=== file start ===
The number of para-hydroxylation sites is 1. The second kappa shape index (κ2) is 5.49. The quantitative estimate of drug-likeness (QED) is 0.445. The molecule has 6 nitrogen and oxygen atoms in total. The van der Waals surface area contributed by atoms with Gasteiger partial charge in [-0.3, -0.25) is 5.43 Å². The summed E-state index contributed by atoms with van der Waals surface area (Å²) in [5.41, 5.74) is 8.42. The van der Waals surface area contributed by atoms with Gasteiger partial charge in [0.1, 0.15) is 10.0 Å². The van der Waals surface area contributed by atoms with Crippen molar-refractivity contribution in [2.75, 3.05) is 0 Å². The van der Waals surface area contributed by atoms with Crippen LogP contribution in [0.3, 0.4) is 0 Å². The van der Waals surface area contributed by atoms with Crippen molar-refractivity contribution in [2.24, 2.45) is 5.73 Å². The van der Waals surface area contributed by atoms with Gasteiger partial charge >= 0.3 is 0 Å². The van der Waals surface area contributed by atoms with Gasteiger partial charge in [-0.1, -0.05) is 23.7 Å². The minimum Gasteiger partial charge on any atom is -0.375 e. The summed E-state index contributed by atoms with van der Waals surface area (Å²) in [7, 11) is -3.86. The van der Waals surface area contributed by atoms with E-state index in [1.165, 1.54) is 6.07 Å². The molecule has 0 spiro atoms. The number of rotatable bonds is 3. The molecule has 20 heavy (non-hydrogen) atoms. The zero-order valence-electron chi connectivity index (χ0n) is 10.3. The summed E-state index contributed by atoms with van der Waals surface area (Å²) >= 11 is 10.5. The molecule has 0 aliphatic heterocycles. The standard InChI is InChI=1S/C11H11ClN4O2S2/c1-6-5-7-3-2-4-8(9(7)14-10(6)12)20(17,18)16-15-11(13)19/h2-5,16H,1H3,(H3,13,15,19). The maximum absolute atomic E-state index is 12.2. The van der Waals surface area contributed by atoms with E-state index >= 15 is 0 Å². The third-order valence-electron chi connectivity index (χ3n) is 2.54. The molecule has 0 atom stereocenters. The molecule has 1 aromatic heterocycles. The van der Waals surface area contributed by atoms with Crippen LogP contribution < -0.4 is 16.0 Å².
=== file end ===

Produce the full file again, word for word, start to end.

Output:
The number of para-hydroxylation sites is 1. The second kappa shape index (κ2) is 5.49. The quantitative estimate of drug-likeness (QED) is 0.445. The molecule has 6 nitrogen and oxygen atoms in total. The van der Waals surface area contributed by atoms with Gasteiger partial charge in [-0.3, -0.25) is 5.43 Å². The summed E-state index contributed by atoms with van der Waals surface area (Å²) in [5.41, 5.74) is 8.42. The van der Waals surface area contributed by atoms with Gasteiger partial charge in [0.1, 0.15) is 10.0 Å². The van der Waals surface area contributed by atoms with Crippen molar-refractivity contribution in [2.75, 3.05) is 0 Å². The van der Waals surface area contributed by atoms with Crippen LogP contribution in [0.3, 0.4) is 0 Å². The van der Waals surface area contributed by atoms with Crippen molar-refractivity contribution in [2.24, 2.45) is 5.73 Å². The van der Waals surface area contributed by atoms with Gasteiger partial charge >= 0.3 is 0 Å². The van der Waals surface area contributed by atoms with Gasteiger partial charge in [-0.1, -0.05) is 23.7 Å². The minimum Gasteiger partial charge on any atom is -0.375 e. The summed E-state index contributed by atoms with van der Waals surface area (Å²) in [7, 11) is -3.86. The van der Waals surface area contributed by atoms with E-state index in [1.165, 1.54) is 6.07 Å². The molecule has 0 spiro atoms. The number of rotatable bonds is 3. The molecule has 20 heavy (non-hydrogen) atoms. The zero-order valence-electron chi connectivity index (χ0n) is 10.3. The summed E-state index contributed by atoms with van der Waals surface area (Å²) >= 11 is 10.5. The molecule has 0 aliphatic heterocycles. The standard InChI is InChI=1S/C11H11ClN4O2S2/c1-6-5-7-3-2-4-8(9(7)14-10(6)12)20(17,18)16-15-11(13)19/h2-5,16H,1H3,(H3,13,15,19). The maximum absolute atomic E-state index is 12.2. The van der Waals surface area contributed by atoms with E-state index >= 15 is 0 Å². The third-order valence-electron chi connectivity index (χ3n) is 2.54. The molecule has 0 atom stereocenters. The molecule has 1 aromatic heterocycles. The van der Waals surface area contributed by atoms with Crippen LogP contribution < -0.4 is 16.0 Å².